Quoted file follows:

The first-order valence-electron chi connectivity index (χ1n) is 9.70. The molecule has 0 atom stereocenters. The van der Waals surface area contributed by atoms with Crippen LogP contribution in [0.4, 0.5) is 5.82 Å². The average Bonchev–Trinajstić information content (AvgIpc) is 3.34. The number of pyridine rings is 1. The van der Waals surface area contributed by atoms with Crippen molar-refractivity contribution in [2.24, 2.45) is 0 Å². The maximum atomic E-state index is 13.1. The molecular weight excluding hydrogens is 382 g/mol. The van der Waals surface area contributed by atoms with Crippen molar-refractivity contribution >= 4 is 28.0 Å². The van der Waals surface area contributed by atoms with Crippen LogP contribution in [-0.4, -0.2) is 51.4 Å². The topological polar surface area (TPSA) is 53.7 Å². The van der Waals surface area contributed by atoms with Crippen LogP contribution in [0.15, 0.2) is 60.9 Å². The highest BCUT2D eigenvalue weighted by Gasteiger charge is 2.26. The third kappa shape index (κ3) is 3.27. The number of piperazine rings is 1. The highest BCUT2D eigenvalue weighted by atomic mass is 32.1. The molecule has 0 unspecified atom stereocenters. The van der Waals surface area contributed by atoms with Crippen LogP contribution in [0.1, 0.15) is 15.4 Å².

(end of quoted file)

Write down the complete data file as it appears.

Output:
The first-order valence-electron chi connectivity index (χ1n) is 9.70. The molecule has 0 atom stereocenters. The van der Waals surface area contributed by atoms with Crippen LogP contribution in [0.4, 0.5) is 5.82 Å². The average Bonchev–Trinajstić information content (AvgIpc) is 3.34. The number of pyridine rings is 1. The van der Waals surface area contributed by atoms with Crippen molar-refractivity contribution in [2.24, 2.45) is 0 Å². The maximum atomic E-state index is 13.1. The molecular weight excluding hydrogens is 382 g/mol. The van der Waals surface area contributed by atoms with Crippen molar-refractivity contribution >= 4 is 28.0 Å². The van der Waals surface area contributed by atoms with Crippen LogP contribution in [-0.4, -0.2) is 51.4 Å². The topological polar surface area (TPSA) is 53.7 Å². The van der Waals surface area contributed by atoms with Crippen LogP contribution in [0.15, 0.2) is 60.9 Å². The highest BCUT2D eigenvalue weighted by Gasteiger charge is 2.26. The third kappa shape index (κ3) is 3.27. The number of piperazine rings is 1. The highest BCUT2D eigenvalue weighted by atomic mass is 32.1. The molecule has 0 unspecified atom stereocenters. The van der Waals surface area contributed by atoms with Crippen LogP contribution in [0.1, 0.15) is 15.4 Å².